The overall accuracy of our tree model is 78%, which is not so bad.

However, this full tree including all predictor appears to be very complex and can be difficult to interpret in the situation where you have a large data sets with multiple predictors.

Additionally, it is easy to see that, a fully grown tree will overfit the training data and might lead to poor test set performance.

A strategy to limit this overfitting is to prune back the tree resulting to a simpler tree with fewer splits and better interpretation at the cost of a little bias (James et al. 2014, P. Bruce and Bruce (2017)).

### Pruning the tree

Briefly, our goal here is to see if a smaller subtree can give us comparable results to the fully grown tree. If yes, we should go for the simpler tree because it reduces the likelihood of overfitting.

One possible robust strategy of pruning the tree (or stopping the tree to grow) consists of avoiding splitting a partition if the split does not significantly improves the overall quality of the model.

In `rpart` package, this is controlled by the complexity parameter (cp), which imposes a penalty to the tree for having two many splits. The default value is 0.01. The higher the `cp`, the smaller the tree.

A too small value of `cp` leads to overfitting and a too large cp value will result to a too small tree. Both cases decrease the predictive performance of the model.

An optimal `cp` value can be estimated by testing different cp values and using cross-validation approaches to determine the corresponding prediction accuracy of the model. The best `cp` is then defined as the one that maximize the cross-validation accuracy (Chapter @ref(cross-validation)).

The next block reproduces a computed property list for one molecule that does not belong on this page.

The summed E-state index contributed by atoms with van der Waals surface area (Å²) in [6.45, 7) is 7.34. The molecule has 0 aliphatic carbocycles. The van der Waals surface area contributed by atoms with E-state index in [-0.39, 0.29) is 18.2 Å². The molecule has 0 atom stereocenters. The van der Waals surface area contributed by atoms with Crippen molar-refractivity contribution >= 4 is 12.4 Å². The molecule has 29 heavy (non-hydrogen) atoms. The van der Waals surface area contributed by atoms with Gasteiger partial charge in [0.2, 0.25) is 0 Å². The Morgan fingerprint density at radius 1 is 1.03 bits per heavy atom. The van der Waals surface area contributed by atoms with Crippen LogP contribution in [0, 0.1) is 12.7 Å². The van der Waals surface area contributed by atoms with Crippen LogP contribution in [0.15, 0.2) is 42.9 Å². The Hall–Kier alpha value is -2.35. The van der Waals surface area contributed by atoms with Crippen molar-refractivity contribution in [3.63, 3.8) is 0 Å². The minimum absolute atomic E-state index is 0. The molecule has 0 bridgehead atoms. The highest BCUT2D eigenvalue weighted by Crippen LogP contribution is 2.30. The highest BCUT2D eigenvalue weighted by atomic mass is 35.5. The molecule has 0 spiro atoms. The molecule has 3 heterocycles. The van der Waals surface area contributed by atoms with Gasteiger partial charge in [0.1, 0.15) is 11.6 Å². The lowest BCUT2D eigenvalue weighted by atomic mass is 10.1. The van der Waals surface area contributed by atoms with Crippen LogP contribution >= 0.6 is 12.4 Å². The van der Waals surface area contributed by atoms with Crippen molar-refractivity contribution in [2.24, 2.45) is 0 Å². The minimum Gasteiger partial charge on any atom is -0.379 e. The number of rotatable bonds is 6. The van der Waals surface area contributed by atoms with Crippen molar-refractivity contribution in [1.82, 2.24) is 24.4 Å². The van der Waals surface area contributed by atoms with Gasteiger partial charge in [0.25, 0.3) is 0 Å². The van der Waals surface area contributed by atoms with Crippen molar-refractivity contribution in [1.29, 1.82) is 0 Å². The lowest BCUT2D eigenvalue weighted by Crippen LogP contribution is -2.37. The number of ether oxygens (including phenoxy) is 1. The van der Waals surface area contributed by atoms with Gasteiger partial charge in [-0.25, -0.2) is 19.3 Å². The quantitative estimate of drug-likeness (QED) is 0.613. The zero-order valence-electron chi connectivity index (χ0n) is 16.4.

Pruning can be easily performed in the `caret` package workflow, which invokes the `rpart` method for automatically testing different possible values of `cp`, then choose the optimal `cp` that maximize the cross-validation (“cv”) accuracy, and fit the final best CART model that explains the best our data.

You can use the following arguments in the function `train()` [from caret package]:

• `trControl`, to set up 10-fold cross validation
• `tuneLength`, to specify the number of possible `cp` values to evaluate. Default value is 3, here we’ll use 10.
``````# Fit the model on the training set
set.seed(123)
model2 <- train(
diabetes ~., data = train.data, method = "rpart",
trControl = trainControl("cv", number = 10),
tuneLength = 10
)
# Plot model accuracy vs different values of
# cp (complexity parameter)
plot(model2)``````

``````# Print the best tuning parameter cp that
# maximizes the model accuracy
model2\$bestTune``````
``````##       cp
## 2 0.0321``````
``````# Plot the final tree model
par(xpd = NA) # Avoid clipping the text in some device
plot(model2\$finalModel)
text(model2\$finalModel,  digits = 3)``````

``````# Decision rules in the model
model2\$finalModel``````
``````## n= 314
##
## node), split, n, loss, yval, (yprob)
##       * denotes terminal node
##
##  1) root 314 104 neg (0.6688 0.3312)
##    2) glucose< 128 188  26 neg (0.8617 0.1383) *
##    3) glucose>=128 126  48 pos (0.3810 0.6190)
##      6) glucose< 166 88  44 neg (0.5000 0.5000)
##       12) age< 23.5 16   1 neg (0.9375 0.0625) *
##       13) age>=23.5 72  29 pos (0.4028 0.5972) *
##      7) glucose>=166 38   4 pos (0.1053 0.8947) *``````
``````# Make predictions on the test data
predicted.classes <- model2 %>% predict(test.data)